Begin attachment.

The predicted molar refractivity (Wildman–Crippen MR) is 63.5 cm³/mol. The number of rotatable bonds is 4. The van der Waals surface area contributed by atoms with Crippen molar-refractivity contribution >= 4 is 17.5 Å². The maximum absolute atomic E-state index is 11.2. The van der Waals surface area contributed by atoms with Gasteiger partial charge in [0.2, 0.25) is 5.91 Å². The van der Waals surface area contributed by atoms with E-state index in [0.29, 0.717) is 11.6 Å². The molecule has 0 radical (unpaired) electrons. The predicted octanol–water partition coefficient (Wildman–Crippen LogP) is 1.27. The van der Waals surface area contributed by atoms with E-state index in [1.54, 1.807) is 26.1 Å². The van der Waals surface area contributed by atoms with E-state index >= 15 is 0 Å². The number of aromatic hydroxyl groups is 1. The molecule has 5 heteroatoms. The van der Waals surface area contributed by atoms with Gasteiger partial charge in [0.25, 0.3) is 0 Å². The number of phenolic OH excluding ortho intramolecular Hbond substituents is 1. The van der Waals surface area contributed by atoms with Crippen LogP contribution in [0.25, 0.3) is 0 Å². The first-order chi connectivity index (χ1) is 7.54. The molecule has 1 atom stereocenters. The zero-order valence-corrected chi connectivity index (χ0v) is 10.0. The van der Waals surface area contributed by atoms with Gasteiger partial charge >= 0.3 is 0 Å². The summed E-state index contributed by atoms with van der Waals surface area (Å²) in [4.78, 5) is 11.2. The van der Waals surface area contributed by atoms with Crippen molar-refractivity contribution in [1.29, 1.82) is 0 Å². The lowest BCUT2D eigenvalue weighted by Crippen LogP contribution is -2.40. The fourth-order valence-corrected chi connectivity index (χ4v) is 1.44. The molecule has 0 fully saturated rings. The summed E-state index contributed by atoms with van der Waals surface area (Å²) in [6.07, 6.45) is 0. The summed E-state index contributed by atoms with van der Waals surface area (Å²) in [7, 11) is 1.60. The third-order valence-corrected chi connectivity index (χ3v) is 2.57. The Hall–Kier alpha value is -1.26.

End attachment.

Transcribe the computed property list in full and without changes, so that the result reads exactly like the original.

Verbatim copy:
The predicted molar refractivity (Wildman–Crippen MR) is 63.5 cm³/mol. The number of rotatable bonds is 4. The van der Waals surface area contributed by atoms with Crippen molar-refractivity contribution >= 4 is 17.5 Å². The maximum absolute atomic E-state index is 11.2. The van der Waals surface area contributed by atoms with Gasteiger partial charge in [0.2, 0.25) is 5.91 Å². The van der Waals surface area contributed by atoms with E-state index in [0.29, 0.717) is 11.6 Å². The molecule has 0 radical (unpaired) electrons. The predicted octanol–water partition coefficient (Wildman–Crippen LogP) is 1.27. The van der Waals surface area contributed by atoms with E-state index in [1.54, 1.807) is 26.1 Å². The van der Waals surface area contributed by atoms with E-state index >= 15 is 0 Å². The number of aromatic hydroxyl groups is 1. The molecule has 5 heteroatoms. The van der Waals surface area contributed by atoms with Gasteiger partial charge in [0.25, 0.3) is 0 Å². The number of phenolic OH excluding ortho intramolecular Hbond substituents is 1. The van der Waals surface area contributed by atoms with Crippen LogP contribution in [0.25, 0.3) is 0 Å². The first-order chi connectivity index (χ1) is 7.54. The molecule has 1 atom stereocenters. The zero-order valence-corrected chi connectivity index (χ0v) is 10.0. The van der Waals surface area contributed by atoms with Gasteiger partial charge >= 0.3 is 0 Å². The summed E-state index contributed by atoms with van der Waals surface area (Å²) in [4.78, 5) is 11.2. The van der Waals surface area contributed by atoms with Crippen molar-refractivity contribution in [1.29, 1.82) is 0 Å². The lowest BCUT2D eigenvalue weighted by Crippen LogP contribution is -2.40. The fourth-order valence-corrected chi connectivity index (χ4v) is 1.44. The molecule has 0 fully saturated rings. The summed E-state index contributed by atoms with van der Waals surface area (Å²) in [6.07, 6.45) is 0. The summed E-state index contributed by atoms with van der Waals surface area (Å²) in [7, 11) is 1.60. The third-order valence-corrected chi connectivity index (χ3v) is 2.57. The Hall–Kier alpha value is -1.26.